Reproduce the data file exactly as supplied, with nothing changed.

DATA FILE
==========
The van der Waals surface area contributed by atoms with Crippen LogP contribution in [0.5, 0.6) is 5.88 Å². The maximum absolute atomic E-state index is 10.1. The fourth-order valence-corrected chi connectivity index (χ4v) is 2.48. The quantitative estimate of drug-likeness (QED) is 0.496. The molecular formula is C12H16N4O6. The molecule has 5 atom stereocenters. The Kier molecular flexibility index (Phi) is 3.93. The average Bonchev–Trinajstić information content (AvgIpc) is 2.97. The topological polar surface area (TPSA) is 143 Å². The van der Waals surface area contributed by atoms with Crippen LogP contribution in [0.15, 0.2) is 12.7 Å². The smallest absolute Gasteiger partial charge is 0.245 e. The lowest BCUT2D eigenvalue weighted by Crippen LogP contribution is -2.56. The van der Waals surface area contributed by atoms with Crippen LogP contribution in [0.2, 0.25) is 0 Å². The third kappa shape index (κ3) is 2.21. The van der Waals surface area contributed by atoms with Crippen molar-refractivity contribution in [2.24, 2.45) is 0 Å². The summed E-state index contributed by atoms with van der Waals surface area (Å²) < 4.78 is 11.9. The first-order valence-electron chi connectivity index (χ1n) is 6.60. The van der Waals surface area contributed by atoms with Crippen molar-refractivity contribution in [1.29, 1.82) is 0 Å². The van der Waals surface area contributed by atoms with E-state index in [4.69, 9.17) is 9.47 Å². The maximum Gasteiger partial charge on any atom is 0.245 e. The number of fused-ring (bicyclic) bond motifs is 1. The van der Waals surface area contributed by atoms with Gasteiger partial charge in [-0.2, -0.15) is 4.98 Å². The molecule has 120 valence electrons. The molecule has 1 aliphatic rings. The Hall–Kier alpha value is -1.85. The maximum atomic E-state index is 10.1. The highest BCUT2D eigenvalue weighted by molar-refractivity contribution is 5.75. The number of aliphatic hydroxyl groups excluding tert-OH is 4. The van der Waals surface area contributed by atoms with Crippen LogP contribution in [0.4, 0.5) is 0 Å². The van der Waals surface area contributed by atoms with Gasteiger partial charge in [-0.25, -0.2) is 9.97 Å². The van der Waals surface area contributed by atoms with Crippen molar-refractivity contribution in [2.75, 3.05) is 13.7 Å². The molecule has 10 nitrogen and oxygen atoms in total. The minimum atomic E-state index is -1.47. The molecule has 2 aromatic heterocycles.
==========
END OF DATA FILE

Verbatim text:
The van der Waals surface area contributed by atoms with Crippen LogP contribution in [0.5, 0.6) is 5.88 Å². The maximum absolute atomic E-state index is 10.1. The fourth-order valence-corrected chi connectivity index (χ4v) is 2.48. The quantitative estimate of drug-likeness (QED) is 0.496. The molecular formula is C12H16N4O6. The molecule has 5 atom stereocenters. The Kier molecular flexibility index (Phi) is 3.93. The average Bonchev–Trinajstić information content (AvgIpc) is 2.97. The topological polar surface area (TPSA) is 143 Å². The van der Waals surface area contributed by atoms with Crippen LogP contribution in [0.15, 0.2) is 12.7 Å². The smallest absolute Gasteiger partial charge is 0.245 e. The lowest BCUT2D eigenvalue weighted by Crippen LogP contribution is -2.56. The van der Waals surface area contributed by atoms with Crippen LogP contribution in [0.2, 0.25) is 0 Å². The third kappa shape index (κ3) is 2.21. The van der Waals surface area contributed by atoms with Crippen molar-refractivity contribution in [2.24, 2.45) is 0 Å². The summed E-state index contributed by atoms with van der Waals surface area (Å²) < 4.78 is 11.9. The first-order valence-electron chi connectivity index (χ1n) is 6.60. The van der Waals surface area contributed by atoms with Crippen molar-refractivity contribution in [1.29, 1.82) is 0 Å². The van der Waals surface area contributed by atoms with E-state index in [4.69, 9.17) is 9.47 Å². The maximum Gasteiger partial charge on any atom is 0.245 e. The number of fused-ring (bicyclic) bond motifs is 1. The van der Waals surface area contributed by atoms with Gasteiger partial charge in [-0.2, -0.15) is 4.98 Å². The molecule has 120 valence electrons. The molecule has 1 aliphatic rings. The Hall–Kier alpha value is -1.85. The maximum atomic E-state index is 10.1. The highest BCUT2D eigenvalue weighted by molar-refractivity contribution is 5.75. The number of aliphatic hydroxyl groups excluding tert-OH is 4. The van der Waals surface area contributed by atoms with Crippen LogP contribution in [0.4, 0.5) is 0 Å². The van der Waals surface area contributed by atoms with Gasteiger partial charge in [-0.25, -0.2) is 9.97 Å². The van der Waals surface area contributed by atoms with Crippen molar-refractivity contribution in [2.75, 3.05) is 13.7 Å². The molecule has 10 nitrogen and oxygen atoms in total. The minimum atomic E-state index is -1.47. The molecule has 2 aromatic heterocycles.